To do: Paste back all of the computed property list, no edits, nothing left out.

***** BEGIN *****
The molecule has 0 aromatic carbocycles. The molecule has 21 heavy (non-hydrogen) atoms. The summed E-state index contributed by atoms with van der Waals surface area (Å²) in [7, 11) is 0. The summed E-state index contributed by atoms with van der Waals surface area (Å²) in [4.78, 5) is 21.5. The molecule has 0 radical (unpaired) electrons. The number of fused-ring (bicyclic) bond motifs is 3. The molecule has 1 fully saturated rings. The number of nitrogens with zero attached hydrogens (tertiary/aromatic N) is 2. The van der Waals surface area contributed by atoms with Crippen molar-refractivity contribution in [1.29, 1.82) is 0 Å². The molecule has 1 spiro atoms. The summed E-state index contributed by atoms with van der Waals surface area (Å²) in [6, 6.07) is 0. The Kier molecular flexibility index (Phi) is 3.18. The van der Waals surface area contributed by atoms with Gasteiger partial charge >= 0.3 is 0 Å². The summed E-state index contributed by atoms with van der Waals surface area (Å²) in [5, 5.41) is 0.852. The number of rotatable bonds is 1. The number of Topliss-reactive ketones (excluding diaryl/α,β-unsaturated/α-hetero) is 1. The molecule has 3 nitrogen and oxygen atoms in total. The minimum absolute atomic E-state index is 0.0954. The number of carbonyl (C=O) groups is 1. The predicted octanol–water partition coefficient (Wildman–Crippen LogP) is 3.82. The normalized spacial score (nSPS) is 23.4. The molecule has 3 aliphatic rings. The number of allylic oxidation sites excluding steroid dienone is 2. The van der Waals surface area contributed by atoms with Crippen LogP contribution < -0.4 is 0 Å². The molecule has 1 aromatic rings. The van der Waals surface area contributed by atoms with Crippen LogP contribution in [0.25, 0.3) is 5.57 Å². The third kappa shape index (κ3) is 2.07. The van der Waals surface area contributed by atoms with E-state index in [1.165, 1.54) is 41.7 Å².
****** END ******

The molecule has 0 aromatic carbocycles. The molecule has 21 heavy (non-hydrogen) atoms. The summed E-state index contributed by atoms with van der Waals surface area (Å²) in [7, 11) is 0. The summed E-state index contributed by atoms with van der Waals surface area (Å²) in [4.78, 5) is 21.5. The molecule has 0 radical (unpaired) electrons. The number of fused-ring (bicyclic) bond motifs is 3. The molecule has 1 fully saturated rings. The number of nitrogens with zero attached hydrogens (tertiary/aromatic N) is 2. The van der Waals surface area contributed by atoms with Crippen molar-refractivity contribution in [1.29, 1.82) is 0 Å². The molecule has 1 spiro atoms. The summed E-state index contributed by atoms with van der Waals surface area (Å²) in [6, 6.07) is 0. The Kier molecular flexibility index (Phi) is 3.18. The van der Waals surface area contributed by atoms with Gasteiger partial charge >= 0.3 is 0 Å². The summed E-state index contributed by atoms with van der Waals surface area (Å²) in [5, 5.41) is 0.852. The number of rotatable bonds is 1. The number of Topliss-reactive ketones (excluding diaryl/α,β-unsaturated/α-hetero) is 1. The molecule has 3 nitrogen and oxygen atoms in total. The minimum absolute atomic E-state index is 0.0954. The number of carbonyl (C=O) groups is 1. The predicted octanol–water partition coefficient (Wildman–Crippen LogP) is 3.82. The normalized spacial score (nSPS) is 23.4. The molecule has 3 aliphatic rings. The number of allylic oxidation sites excluding steroid dienone is 2. The van der Waals surface area contributed by atoms with Crippen LogP contribution < -0.4 is 0 Å². The molecule has 1 aromatic rings. The van der Waals surface area contributed by atoms with Crippen LogP contribution in [0.25, 0.3) is 5.57 Å². The third kappa shape index (κ3) is 2.07. The van der Waals surface area contributed by atoms with E-state index in [1.165, 1.54) is 41.7 Å².